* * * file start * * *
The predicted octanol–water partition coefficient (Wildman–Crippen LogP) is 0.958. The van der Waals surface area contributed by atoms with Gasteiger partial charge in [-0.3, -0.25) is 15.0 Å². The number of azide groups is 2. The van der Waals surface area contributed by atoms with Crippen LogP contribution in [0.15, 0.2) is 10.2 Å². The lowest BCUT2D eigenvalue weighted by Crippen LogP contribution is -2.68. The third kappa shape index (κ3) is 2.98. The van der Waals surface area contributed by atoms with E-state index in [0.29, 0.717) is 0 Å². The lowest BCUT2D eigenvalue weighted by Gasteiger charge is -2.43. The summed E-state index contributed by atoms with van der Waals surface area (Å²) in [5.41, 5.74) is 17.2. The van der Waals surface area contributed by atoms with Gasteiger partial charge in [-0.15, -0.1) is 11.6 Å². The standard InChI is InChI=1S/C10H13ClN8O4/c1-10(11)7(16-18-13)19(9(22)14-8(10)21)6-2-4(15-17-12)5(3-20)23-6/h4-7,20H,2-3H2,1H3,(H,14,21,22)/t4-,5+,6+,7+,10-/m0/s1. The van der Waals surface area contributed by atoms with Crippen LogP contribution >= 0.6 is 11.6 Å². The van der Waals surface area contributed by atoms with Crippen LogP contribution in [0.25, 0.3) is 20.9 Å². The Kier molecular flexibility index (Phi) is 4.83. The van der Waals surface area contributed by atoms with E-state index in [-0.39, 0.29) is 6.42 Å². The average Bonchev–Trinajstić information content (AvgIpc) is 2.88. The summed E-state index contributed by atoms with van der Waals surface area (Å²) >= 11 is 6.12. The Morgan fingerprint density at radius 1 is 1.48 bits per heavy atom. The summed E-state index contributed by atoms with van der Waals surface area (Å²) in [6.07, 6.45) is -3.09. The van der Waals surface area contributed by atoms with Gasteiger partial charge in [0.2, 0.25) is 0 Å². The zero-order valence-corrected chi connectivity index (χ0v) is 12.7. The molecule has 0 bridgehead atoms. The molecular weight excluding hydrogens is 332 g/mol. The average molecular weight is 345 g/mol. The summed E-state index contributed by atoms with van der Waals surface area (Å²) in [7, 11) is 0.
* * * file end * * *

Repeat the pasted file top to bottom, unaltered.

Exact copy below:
The predicted octanol–water partition coefficient (Wildman–Crippen LogP) is 0.958. The van der Waals surface area contributed by atoms with Gasteiger partial charge in [-0.3, -0.25) is 15.0 Å². The number of azide groups is 2. The van der Waals surface area contributed by atoms with Crippen LogP contribution in [0.15, 0.2) is 10.2 Å². The lowest BCUT2D eigenvalue weighted by Crippen LogP contribution is -2.68. The third kappa shape index (κ3) is 2.98. The van der Waals surface area contributed by atoms with E-state index in [0.29, 0.717) is 0 Å². The lowest BCUT2D eigenvalue weighted by Gasteiger charge is -2.43. The summed E-state index contributed by atoms with van der Waals surface area (Å²) in [5.41, 5.74) is 17.2. The van der Waals surface area contributed by atoms with Gasteiger partial charge in [-0.15, -0.1) is 11.6 Å². The standard InChI is InChI=1S/C10H13ClN8O4/c1-10(11)7(16-18-13)19(9(22)14-8(10)21)6-2-4(15-17-12)5(3-20)23-6/h4-7,20H,2-3H2,1H3,(H,14,21,22)/t4-,5+,6+,7+,10-/m0/s1. The van der Waals surface area contributed by atoms with Crippen LogP contribution >= 0.6 is 11.6 Å². The van der Waals surface area contributed by atoms with Crippen LogP contribution in [0.25, 0.3) is 20.9 Å². The Kier molecular flexibility index (Phi) is 4.83. The van der Waals surface area contributed by atoms with E-state index in [-0.39, 0.29) is 6.42 Å². The average Bonchev–Trinajstić information content (AvgIpc) is 2.88. The summed E-state index contributed by atoms with van der Waals surface area (Å²) >= 11 is 6.12. The Morgan fingerprint density at radius 1 is 1.48 bits per heavy atom. The summed E-state index contributed by atoms with van der Waals surface area (Å²) in [6.07, 6.45) is -3.09. The van der Waals surface area contributed by atoms with Gasteiger partial charge in [0.2, 0.25) is 0 Å². The zero-order valence-corrected chi connectivity index (χ0v) is 12.7. The molecule has 0 bridgehead atoms. The molecular weight excluding hydrogens is 332 g/mol. The average molecular weight is 345 g/mol. The summed E-state index contributed by atoms with van der Waals surface area (Å²) in [7, 11) is 0.